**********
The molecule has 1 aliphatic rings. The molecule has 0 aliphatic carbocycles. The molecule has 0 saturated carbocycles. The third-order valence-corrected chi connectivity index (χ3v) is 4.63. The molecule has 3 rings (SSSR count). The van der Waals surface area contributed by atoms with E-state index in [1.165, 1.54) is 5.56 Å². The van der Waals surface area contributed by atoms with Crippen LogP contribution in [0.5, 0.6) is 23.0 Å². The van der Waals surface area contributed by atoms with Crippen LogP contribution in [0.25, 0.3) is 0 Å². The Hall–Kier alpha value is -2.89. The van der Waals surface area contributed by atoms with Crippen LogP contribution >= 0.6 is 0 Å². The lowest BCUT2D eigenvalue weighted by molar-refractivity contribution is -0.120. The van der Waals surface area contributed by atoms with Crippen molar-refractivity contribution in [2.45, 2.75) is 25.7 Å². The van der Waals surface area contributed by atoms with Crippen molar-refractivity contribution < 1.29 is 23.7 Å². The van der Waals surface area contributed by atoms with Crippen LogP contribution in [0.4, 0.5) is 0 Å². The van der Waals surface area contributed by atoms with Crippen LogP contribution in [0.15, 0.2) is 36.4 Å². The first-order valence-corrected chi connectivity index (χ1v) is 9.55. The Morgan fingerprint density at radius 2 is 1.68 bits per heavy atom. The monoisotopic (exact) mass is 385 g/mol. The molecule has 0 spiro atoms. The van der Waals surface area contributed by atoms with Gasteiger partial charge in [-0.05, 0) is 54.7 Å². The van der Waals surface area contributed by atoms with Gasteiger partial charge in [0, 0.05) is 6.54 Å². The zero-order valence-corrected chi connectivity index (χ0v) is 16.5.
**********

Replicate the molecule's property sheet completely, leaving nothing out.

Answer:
The molecule has 1 aliphatic rings. The molecule has 0 aliphatic carbocycles. The molecule has 0 saturated carbocycles. The third-order valence-corrected chi connectivity index (χ3v) is 4.63. The molecule has 3 rings (SSSR count). The van der Waals surface area contributed by atoms with E-state index in [1.165, 1.54) is 5.56 Å². The van der Waals surface area contributed by atoms with Crippen LogP contribution in [0.5, 0.6) is 23.0 Å². The van der Waals surface area contributed by atoms with Crippen LogP contribution in [0.25, 0.3) is 0 Å². The Hall–Kier alpha value is -2.89. The van der Waals surface area contributed by atoms with Crippen LogP contribution >= 0.6 is 0 Å². The lowest BCUT2D eigenvalue weighted by molar-refractivity contribution is -0.120. The van der Waals surface area contributed by atoms with Crippen molar-refractivity contribution in [2.45, 2.75) is 25.7 Å². The van der Waals surface area contributed by atoms with Crippen molar-refractivity contribution < 1.29 is 23.7 Å². The van der Waals surface area contributed by atoms with Crippen LogP contribution in [0.4, 0.5) is 0 Å². The van der Waals surface area contributed by atoms with Crippen LogP contribution in [0.15, 0.2) is 36.4 Å². The first-order valence-corrected chi connectivity index (χ1v) is 9.55. The Morgan fingerprint density at radius 2 is 1.68 bits per heavy atom. The monoisotopic (exact) mass is 385 g/mol. The molecule has 0 spiro atoms. The van der Waals surface area contributed by atoms with Gasteiger partial charge in [-0.05, 0) is 54.7 Å². The van der Waals surface area contributed by atoms with Gasteiger partial charge in [0, 0.05) is 6.54 Å². The zero-order valence-corrected chi connectivity index (χ0v) is 16.5.